The fountain has three copper pieces: a bowl circular yet fashioned in waves; a centerpiece of four cattails surrounded by leafy fronds; and a motor covered by a hand-sized cup. Oxidation has blued the copper, giving color. Water presses upward and drops to the pool below, spare music for the afternoon.
She is directing me, and I am trying to keep my mind on what I am doing, which is no small thing, as the sound of the water is dream-inducing. First, she says, you lift the centerpiece with cattails and fronds directly up out of the water, taking care to lift by two fronds so as not to bend the piece. And stay upright, she cautions, and take care, as one of the fronds might put your eye out. I lift it, eyes averted from its nakedness, and place it flatly on the walk, lifeless and inanimate.
Returning, I help her scoop water out of the bowl, using the cup that covered the motor. She pulls up pine straw, baring earth, and shows me how she pours the water just so and then covers it, so it all looks undisturbed. (I make a note that this is more complicated than I first imagined.) After many scoop-scoop-scoops, copper on copper, splashing of water, I scrap bottom. To remove the rest of the water, she says, you gently cup your hands under the sides of the bowl and tip it forward, like this she says, demonstrating, so as not to crack it. A healer, she shows me the thin lines of adhesive applied to previous cracks, copper-love. I cup and tip it, tenderly, as holding a baby.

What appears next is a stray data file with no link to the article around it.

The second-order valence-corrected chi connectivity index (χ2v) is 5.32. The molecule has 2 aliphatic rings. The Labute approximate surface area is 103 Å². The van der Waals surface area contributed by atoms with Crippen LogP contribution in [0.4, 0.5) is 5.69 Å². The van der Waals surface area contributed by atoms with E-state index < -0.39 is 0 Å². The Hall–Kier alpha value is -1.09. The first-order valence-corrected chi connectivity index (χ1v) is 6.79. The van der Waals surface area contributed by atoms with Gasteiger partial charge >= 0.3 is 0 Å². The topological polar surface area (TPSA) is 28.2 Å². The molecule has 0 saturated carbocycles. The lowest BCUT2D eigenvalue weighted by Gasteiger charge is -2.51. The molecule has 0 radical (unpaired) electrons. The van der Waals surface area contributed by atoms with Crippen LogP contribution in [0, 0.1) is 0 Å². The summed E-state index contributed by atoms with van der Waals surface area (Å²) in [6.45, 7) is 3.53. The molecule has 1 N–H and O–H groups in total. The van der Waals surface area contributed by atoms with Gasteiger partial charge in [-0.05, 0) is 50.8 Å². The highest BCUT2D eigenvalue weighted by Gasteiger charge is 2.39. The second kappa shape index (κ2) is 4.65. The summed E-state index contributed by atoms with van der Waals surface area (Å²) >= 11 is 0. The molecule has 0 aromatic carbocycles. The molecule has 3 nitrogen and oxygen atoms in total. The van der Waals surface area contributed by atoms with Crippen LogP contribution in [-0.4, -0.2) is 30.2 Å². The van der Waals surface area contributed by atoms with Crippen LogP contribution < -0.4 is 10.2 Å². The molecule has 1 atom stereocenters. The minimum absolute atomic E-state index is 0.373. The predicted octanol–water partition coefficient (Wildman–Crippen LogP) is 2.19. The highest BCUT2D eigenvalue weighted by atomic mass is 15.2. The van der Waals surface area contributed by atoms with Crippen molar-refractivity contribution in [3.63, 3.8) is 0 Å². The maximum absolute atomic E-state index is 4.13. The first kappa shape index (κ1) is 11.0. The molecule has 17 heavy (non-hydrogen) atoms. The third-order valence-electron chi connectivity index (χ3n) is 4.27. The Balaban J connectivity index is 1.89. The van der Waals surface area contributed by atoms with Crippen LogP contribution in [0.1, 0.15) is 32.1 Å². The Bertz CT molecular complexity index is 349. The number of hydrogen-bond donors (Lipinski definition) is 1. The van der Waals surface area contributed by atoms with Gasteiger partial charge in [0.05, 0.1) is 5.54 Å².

She hands me a brush. She demonstrates how to brush the sides and bottom of the bowl carefully, removing the slime. I take over. She sits on the steps at our door, coaching. I like the rhythm of the brushing, the ease of the cleaning, the new clarity of the copper beneath. My mind wanders, as it is wont to, while she watches.
We are wandering the dusty streets of Tubac, in southern Arizona, walking by the many artisans, just above the oft-dry Santa Cruz River. The fountain was born in Tubac, fashioned by a metalworker named Lee Blackwell, we later recall, the copper mined in the mountains nearby. Sometimes, rather than shop the artisans, I give her space to shop at ease, without the company of my impatience, and I walk the nearly six miles of the Juan Bautista de Anza National Historic Trail, which is a mighty name for a dirt walk beside a river that mostly hides beneath the desert.
When you finish that, she says, we’ll rinse it. I finished. I rinsed.
I walk the trail from Tubac, just below the Presidio, the site of the original Spanish garrison, winding through the cottonwoods, willows, and mesquite, watching for rattlesnakes that love the heat of the day. Once, she came too. I took her hand and helped her over downed trees and between the slats of a fence. Sometimes, I just took her hand.
Once we rinsed the bowl, we moved to the centerpiece, pulling pine straw and debris from its innards, taking care, of course, for our eyes. As we could, we scrubbed, lightly. Then, carefully clasping two fronds in hands, I set it back down into the bowl, seated it. She cleaned the motor. She is nothing if not thorough. She instructed. I listened and nodded, imagining the calls of the birds along the Santa Cruz, the crunch of the compacted desert sand underfoot, the solitude of the walk. I cross the river, which trickles in the Spring, and make my way to the mission at Tumacacori where the Holy stills ghosts its ruins, where she will drive and pick me up.
Now we fill it, she says, and we sit down side by side on the few steps that lead to our door. We are quiet. I feed the hose around the handrails, and we listen to its filling, so full together.